All artworks must be collected following the closure of the exhibition between 11 am – 6 pm, Wed 5 and Thur 6 December 2012. We are expecting a large volume of work and cannot safely store work after this date.
4A will take a 40% commission on the sale of artwork which will contribute towards the running of our program.
All artworks must be delivered to the gallery by 6PM Friday 16 November 2012.

 

 

 

VARIABLE TRUTH

25 MAY – 14 JULY 2012.

Artists: Tony Albert, Brook Andrew, Melissa Howe, Roslisham Ismail (ISE), Michael Lee, Greg Semu, Alexander Seton, Tim Silver, Tony Twigg

Variable Truth examines alternative aesthetic and conceptual trajectories in contemporary art based upon close readings of Australian art and social history. The exhibition includes Australian and international artists who examine the Asia-Pacific Region to inform an expanded understanding of their own historical trajectories.

In recent history, Australia’s cultural environment has experienced drastic shifts due to increased awareness of cultural diversity, globalisation and the impact of emerging economic powerbases. Alongside these significant changes, are the precedents of artists such as Ian Fairweather, who looked internationally for cross-cultural fertilisation.

The works presented in Variable Truth reflect the conceptual approach of artists like Fairweather, offering alternative perspectives on internationalism in contemporary Australian art and society.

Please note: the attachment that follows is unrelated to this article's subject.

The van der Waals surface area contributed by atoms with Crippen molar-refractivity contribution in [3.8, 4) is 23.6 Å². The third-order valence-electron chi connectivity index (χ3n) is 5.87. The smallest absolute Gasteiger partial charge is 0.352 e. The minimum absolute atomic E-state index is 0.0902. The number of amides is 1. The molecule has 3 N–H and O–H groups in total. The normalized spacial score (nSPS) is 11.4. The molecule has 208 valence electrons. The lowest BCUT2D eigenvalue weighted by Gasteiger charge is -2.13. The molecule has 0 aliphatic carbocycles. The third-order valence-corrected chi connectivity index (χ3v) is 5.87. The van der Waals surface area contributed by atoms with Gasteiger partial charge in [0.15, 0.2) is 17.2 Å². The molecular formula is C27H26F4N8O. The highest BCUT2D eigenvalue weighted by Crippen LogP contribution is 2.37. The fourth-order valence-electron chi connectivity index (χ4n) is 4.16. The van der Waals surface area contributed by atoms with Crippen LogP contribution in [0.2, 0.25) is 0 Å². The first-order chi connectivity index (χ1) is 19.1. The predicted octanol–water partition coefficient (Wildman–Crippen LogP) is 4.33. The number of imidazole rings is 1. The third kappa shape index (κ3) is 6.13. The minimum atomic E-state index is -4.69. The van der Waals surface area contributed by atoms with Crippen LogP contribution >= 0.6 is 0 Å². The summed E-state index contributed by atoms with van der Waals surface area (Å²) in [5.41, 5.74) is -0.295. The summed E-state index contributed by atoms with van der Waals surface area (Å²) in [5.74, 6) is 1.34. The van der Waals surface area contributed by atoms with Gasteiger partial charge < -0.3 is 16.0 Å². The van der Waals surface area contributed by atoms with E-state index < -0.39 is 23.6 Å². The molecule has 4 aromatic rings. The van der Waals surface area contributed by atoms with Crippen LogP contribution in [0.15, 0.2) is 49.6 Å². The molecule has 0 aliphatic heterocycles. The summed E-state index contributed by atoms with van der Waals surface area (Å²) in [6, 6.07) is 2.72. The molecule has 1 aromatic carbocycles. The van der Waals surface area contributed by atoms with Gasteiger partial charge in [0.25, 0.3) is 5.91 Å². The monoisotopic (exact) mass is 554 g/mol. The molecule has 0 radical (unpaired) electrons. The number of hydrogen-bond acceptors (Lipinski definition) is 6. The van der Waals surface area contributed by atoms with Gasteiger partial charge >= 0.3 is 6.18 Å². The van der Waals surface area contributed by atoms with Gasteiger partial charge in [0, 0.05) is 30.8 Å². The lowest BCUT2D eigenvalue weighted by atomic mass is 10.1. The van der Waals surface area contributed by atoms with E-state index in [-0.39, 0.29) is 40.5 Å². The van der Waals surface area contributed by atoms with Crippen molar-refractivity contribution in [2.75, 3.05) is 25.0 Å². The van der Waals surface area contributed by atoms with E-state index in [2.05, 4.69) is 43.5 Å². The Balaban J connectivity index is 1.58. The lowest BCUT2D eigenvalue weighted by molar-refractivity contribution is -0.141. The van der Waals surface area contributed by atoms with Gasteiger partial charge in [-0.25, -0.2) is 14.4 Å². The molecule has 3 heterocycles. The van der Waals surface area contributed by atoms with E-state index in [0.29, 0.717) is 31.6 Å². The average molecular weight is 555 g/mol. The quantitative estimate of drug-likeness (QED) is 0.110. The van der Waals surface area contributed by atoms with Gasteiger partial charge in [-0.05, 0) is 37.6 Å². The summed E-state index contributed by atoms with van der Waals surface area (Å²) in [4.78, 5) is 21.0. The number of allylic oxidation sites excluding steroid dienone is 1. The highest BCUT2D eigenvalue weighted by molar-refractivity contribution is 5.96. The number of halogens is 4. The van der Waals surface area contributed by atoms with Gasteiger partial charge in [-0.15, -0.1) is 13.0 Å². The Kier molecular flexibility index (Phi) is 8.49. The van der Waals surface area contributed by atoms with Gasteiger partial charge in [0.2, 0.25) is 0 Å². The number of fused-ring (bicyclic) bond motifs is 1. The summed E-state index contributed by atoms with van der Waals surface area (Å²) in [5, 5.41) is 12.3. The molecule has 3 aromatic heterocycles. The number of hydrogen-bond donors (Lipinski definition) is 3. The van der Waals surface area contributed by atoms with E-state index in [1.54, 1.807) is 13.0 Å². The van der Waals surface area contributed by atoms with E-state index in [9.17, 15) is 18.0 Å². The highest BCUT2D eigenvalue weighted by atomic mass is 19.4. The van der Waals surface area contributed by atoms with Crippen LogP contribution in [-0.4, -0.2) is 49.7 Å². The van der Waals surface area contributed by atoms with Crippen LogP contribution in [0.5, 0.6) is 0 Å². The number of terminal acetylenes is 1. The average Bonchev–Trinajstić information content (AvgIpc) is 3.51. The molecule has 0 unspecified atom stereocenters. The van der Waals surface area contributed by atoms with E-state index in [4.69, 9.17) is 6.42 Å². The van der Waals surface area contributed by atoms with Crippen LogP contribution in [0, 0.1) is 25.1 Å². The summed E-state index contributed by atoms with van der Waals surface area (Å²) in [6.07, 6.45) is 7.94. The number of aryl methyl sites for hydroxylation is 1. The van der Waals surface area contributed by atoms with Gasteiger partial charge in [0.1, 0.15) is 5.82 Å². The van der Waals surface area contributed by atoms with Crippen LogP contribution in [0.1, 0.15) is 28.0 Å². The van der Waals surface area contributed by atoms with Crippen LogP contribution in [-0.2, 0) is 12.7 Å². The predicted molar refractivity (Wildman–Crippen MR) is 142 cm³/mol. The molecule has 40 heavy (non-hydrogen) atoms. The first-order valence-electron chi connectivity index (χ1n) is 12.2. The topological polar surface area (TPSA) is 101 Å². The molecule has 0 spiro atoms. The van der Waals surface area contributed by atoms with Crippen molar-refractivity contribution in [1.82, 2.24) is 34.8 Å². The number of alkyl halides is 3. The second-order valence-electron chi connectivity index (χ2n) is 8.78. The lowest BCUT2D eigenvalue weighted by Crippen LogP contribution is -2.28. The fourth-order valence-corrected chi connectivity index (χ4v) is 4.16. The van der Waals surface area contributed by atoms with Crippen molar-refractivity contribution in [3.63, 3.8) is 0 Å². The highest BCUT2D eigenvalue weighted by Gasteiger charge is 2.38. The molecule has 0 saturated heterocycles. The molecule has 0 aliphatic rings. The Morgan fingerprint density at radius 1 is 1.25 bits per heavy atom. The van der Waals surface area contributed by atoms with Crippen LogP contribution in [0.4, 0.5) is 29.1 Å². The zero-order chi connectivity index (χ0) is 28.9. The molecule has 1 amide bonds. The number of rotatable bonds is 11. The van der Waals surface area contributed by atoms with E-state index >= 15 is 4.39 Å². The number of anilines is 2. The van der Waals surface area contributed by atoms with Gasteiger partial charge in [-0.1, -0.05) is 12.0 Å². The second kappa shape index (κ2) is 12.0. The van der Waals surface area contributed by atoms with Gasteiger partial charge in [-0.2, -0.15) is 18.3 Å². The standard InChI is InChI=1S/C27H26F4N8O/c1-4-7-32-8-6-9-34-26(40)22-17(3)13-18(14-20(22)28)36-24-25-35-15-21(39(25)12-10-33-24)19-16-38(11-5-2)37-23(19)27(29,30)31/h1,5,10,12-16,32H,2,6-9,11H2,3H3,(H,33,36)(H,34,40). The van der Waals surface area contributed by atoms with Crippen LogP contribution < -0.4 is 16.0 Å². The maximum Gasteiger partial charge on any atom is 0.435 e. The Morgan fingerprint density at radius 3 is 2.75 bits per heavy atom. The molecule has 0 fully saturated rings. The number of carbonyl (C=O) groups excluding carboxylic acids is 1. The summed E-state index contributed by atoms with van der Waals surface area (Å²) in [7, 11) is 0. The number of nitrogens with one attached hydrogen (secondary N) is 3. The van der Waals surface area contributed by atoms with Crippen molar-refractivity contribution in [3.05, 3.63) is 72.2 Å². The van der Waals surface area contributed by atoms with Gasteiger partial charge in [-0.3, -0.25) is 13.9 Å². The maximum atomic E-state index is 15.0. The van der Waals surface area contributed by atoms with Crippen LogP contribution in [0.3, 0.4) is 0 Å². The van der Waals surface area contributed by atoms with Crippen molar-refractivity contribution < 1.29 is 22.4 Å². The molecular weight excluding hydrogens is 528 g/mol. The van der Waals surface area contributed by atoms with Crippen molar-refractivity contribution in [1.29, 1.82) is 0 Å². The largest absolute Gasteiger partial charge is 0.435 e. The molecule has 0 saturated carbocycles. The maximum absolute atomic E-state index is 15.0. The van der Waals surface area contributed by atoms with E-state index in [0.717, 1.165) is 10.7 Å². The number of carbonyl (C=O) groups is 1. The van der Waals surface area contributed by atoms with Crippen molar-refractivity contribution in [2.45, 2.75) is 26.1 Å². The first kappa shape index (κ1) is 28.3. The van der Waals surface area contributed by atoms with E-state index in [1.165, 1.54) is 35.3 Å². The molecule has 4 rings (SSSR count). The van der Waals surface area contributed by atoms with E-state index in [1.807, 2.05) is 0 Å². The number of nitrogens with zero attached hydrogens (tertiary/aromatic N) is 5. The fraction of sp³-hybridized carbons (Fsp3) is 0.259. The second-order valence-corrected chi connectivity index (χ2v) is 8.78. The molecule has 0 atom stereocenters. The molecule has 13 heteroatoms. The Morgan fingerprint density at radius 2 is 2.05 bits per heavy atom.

MEDIA COVERAGE

Download and listen to Director of 4A and Curator of Variable Truth, Aaron Seeto’s recent interview on Arts Thursday, Eastside Radio 89.5FM by Maren Smith before you visit 4A.

Tharunka by Harriet Levenston

PROJECT BLOG

Further details on Ise’s project can be found in 4A News and on the project’s blog jalanjalanmakanangin.tumblr.com

This project has been assisted by the Australian Government through the Australia Council for the Arts, its arts funding and advisory body.

WHAT THE BIRDS KNEW: KEN + JULIA YONETANI

SYDNEY. 3 AUGUST – 3 NOVEMBER 2012.

What the Birds Knew features new large  scale works by internationally renowned Australian artists Ken + Julia Yonetani.

What the Birds Knew includes new sculptural works made from radioactive uranium glass. A 6-metre long green ant will threateningly loom over visitors to the gallery, and a large scale chandelier will be visible 24 hours a day. The use of UV lights will make the uranium glow green, giving the works an ominous energy.

These new visually stunning and highly provocative works arise out of the artists’ concerns over the recent nuclear tragedy in Fukushima. The title of the exhibition refers to the alternative title for Akira Kurosawa’s 1955 post-war film I Live in Fear, in which the central character declares that the birds would flee if they knew of the impending environmental threats.

What the Birds Knew reflects shared cultural expressions of environmental anxieties within Indigenous Australian and Japanese culture, and whether these function as either warnings or premonitions.